"Net Neutrality" Explained
The phrase “net neutrality” (NN) is a complete misdirection. Under NN, the federal government would regulate the Internet, forcing small internet providers into a position where they can’t compete with larger carriers like AT&T, Suddenlink, Verizon, etc.
Today, the Internet is the best working example the world has ever seen of free speech, free markets, and free expression. It has been that way since its inception, and since it became mainstream in the mid-1990’s (JNL Consulting was around even back then). NN would destroy that.
Thousands of tech bloggers have tried to come up with analogies for NN. One example that is completely false is comparing the internet to FedEx. Proponents of NN claim that FedEx treats all packages alike, not giving priority to one over another. The proponents claim that NN would work the same way, forcing Internet providers to “treat all data the same.” This analogy is easily torn apart. FedEx prioritizes packages by how much the sender is willing to pay. Pay enough, and you can have something overnighted across the country. Pay less, and it gets there later. Short version, the consumer is in complete control of the service level.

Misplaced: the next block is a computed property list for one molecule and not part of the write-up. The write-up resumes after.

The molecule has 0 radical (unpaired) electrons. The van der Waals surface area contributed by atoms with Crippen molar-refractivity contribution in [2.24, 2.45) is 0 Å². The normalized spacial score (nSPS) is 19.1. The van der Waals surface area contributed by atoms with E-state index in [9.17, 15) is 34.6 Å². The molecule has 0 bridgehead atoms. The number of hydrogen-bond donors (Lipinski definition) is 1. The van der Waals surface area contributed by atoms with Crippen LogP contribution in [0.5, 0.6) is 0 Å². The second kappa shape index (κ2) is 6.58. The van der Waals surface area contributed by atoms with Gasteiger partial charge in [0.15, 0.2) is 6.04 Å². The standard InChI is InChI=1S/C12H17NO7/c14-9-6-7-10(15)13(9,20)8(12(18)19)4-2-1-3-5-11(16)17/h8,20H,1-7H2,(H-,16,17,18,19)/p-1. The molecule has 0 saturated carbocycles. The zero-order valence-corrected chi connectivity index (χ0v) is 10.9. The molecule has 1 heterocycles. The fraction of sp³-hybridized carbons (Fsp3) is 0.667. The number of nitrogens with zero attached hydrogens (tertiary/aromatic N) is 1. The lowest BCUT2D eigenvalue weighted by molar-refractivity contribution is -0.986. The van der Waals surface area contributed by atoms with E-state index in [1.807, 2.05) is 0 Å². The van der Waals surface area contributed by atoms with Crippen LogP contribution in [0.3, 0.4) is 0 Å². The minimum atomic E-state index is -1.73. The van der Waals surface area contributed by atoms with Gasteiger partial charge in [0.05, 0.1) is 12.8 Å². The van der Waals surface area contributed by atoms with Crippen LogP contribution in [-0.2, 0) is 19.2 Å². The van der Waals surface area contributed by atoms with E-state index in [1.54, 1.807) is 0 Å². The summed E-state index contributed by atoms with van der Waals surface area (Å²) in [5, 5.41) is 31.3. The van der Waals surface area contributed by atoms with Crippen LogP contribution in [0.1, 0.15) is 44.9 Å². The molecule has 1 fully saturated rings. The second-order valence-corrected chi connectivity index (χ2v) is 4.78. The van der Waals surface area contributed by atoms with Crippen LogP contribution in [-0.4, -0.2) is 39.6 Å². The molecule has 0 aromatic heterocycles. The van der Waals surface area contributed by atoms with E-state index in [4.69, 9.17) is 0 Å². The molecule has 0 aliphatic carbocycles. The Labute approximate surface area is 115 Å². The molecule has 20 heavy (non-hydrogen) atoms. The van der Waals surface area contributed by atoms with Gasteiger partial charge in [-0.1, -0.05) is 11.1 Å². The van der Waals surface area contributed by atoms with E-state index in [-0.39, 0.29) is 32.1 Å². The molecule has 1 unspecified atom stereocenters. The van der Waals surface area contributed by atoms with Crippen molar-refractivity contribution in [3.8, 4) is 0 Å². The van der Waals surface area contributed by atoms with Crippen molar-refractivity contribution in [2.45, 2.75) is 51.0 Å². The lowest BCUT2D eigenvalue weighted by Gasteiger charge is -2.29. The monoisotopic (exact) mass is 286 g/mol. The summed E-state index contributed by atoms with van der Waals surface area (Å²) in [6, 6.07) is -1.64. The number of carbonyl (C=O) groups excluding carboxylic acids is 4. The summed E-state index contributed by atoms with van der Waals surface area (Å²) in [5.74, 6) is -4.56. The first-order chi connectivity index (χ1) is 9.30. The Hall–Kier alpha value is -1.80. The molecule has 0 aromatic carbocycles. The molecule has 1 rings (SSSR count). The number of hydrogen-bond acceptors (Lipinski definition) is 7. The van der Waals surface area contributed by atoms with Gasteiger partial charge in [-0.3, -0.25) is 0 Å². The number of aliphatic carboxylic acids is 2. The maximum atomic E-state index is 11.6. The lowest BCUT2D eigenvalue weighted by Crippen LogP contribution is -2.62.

The same is true of Internet service. Pay enough, and you can get whatever speed you want – gigabit internet in most cities these days. Pay less, and get less. It’s a simple matter of market demand.
The best way I’ve found to explain the proposal of net neutrality is to use the example of toll roads. If you want to drive “for free” (forgetting the federal highways are paid for by taxpayers!), you have that option. However, if you want to pay a premium, you can get across Dallas, Austin, or any other major city faster (usually) by paying a toll.
So, when your elected representatives ask for your opinion on net neutrality, ask them exactly how this is going to benefit everyone… And watch them squirm 😊